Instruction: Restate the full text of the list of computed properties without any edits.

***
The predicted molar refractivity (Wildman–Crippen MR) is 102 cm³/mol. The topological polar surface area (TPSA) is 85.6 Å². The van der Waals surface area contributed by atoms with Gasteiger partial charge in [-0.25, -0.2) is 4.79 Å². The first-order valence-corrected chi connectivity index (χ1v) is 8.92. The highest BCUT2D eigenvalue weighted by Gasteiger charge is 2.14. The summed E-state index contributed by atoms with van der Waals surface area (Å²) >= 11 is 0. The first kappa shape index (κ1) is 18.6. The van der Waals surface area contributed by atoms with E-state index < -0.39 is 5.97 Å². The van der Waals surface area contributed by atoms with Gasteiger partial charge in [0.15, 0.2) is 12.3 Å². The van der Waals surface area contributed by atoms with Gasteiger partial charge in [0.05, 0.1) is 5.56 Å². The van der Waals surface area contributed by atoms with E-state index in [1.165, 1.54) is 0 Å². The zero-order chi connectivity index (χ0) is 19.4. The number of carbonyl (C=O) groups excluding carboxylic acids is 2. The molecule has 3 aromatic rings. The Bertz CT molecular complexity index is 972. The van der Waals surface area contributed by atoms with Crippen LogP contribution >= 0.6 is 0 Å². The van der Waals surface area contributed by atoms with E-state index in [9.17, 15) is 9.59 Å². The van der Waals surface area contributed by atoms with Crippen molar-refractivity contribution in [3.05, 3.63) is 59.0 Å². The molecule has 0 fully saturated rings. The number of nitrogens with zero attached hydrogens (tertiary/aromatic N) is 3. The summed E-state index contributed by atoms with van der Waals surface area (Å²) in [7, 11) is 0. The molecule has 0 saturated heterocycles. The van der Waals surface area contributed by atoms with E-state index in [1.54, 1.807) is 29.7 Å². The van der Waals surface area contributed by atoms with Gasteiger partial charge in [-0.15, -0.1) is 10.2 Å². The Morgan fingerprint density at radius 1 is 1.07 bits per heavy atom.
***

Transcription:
The predicted molar refractivity (Wildman–Crippen MR) is 102 cm³/mol. The topological polar surface area (TPSA) is 85.6 Å². The van der Waals surface area contributed by atoms with Gasteiger partial charge in [-0.25, -0.2) is 4.79 Å². The first-order valence-corrected chi connectivity index (χ1v) is 8.92. The highest BCUT2D eigenvalue weighted by Gasteiger charge is 2.14. The summed E-state index contributed by atoms with van der Waals surface area (Å²) >= 11 is 0. The first kappa shape index (κ1) is 18.6. The van der Waals surface area contributed by atoms with E-state index < -0.39 is 5.97 Å². The van der Waals surface area contributed by atoms with Gasteiger partial charge in [0.15, 0.2) is 12.3 Å². The van der Waals surface area contributed by atoms with Gasteiger partial charge in [0.05, 0.1) is 5.56 Å². The van der Waals surface area contributed by atoms with E-state index in [1.165, 1.54) is 0 Å². The zero-order chi connectivity index (χ0) is 19.4. The number of carbonyl (C=O) groups excluding carboxylic acids is 2. The molecule has 3 aromatic rings. The Bertz CT molecular complexity index is 972. The van der Waals surface area contributed by atoms with Crippen LogP contribution >= 0.6 is 0 Å². The van der Waals surface area contributed by atoms with E-state index in [9.17, 15) is 9.59 Å². The van der Waals surface area contributed by atoms with Crippen molar-refractivity contribution in [3.05, 3.63) is 59.0 Å². The molecule has 0 fully saturated rings. The number of nitrogens with zero attached hydrogens (tertiary/aromatic N) is 3. The summed E-state index contributed by atoms with van der Waals surface area (Å²) in [7, 11) is 0. The molecule has 0 saturated heterocycles. The van der Waals surface area contributed by atoms with E-state index in [1.54, 1.807) is 29.7 Å². The van der Waals surface area contributed by atoms with Gasteiger partial charge in [-0.15, -0.1) is 10.2 Å². The Morgan fingerprint density at radius 1 is 1.07 bits per heavy atom.